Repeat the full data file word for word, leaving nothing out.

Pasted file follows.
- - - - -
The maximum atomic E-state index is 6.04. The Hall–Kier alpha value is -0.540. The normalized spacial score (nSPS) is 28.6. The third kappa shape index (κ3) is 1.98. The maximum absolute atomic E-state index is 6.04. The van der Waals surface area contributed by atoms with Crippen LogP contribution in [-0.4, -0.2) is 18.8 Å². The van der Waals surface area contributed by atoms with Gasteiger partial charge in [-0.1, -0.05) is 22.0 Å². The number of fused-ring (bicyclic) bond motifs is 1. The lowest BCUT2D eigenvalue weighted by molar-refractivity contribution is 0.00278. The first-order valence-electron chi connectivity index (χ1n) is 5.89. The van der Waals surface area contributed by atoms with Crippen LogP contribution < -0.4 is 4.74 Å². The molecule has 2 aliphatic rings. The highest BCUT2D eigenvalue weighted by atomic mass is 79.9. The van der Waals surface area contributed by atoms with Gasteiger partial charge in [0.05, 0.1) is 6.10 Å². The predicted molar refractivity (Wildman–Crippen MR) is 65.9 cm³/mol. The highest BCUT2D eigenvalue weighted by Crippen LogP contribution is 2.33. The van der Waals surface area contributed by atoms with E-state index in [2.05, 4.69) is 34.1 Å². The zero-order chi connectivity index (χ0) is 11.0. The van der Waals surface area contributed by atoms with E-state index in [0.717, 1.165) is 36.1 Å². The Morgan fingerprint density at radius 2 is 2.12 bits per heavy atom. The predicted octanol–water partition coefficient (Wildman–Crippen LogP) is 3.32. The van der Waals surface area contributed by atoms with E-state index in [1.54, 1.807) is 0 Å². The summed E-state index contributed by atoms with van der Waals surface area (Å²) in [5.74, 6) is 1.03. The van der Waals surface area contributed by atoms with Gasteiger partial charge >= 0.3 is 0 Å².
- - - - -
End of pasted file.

The maximum atomic E-state index is 6.04. The Hall–Kier alpha value is -0.540. The normalized spacial score (nSPS) is 28.6. The third kappa shape index (κ3) is 1.98. The maximum absolute atomic E-state index is 6.04. The van der Waals surface area contributed by atoms with Crippen LogP contribution in [-0.4, -0.2) is 18.8 Å². The van der Waals surface area contributed by atoms with Gasteiger partial charge in [-0.1, -0.05) is 22.0 Å². The number of fused-ring (bicyclic) bond motifs is 1. The lowest BCUT2D eigenvalue weighted by molar-refractivity contribution is 0.00278. The first-order valence-electron chi connectivity index (χ1n) is 5.89. The van der Waals surface area contributed by atoms with Crippen LogP contribution < -0.4 is 4.74 Å². The molecule has 2 aliphatic rings. The highest BCUT2D eigenvalue weighted by atomic mass is 79.9. The van der Waals surface area contributed by atoms with Gasteiger partial charge in [0.05, 0.1) is 6.10 Å². The predicted molar refractivity (Wildman–Crippen MR) is 65.9 cm³/mol. The highest BCUT2D eigenvalue weighted by Crippen LogP contribution is 2.33. The van der Waals surface area contributed by atoms with E-state index in [2.05, 4.69) is 34.1 Å². The zero-order chi connectivity index (χ0) is 11.0. The van der Waals surface area contributed by atoms with E-state index in [0.717, 1.165) is 36.1 Å². The Morgan fingerprint density at radius 2 is 2.12 bits per heavy atom. The predicted octanol–water partition coefficient (Wildman–Crippen LogP) is 3.32. The van der Waals surface area contributed by atoms with E-state index in [1.54, 1.807) is 0 Å². The summed E-state index contributed by atoms with van der Waals surface area (Å²) in [5.74, 6) is 1.03. The van der Waals surface area contributed by atoms with Gasteiger partial charge >= 0.3 is 0 Å².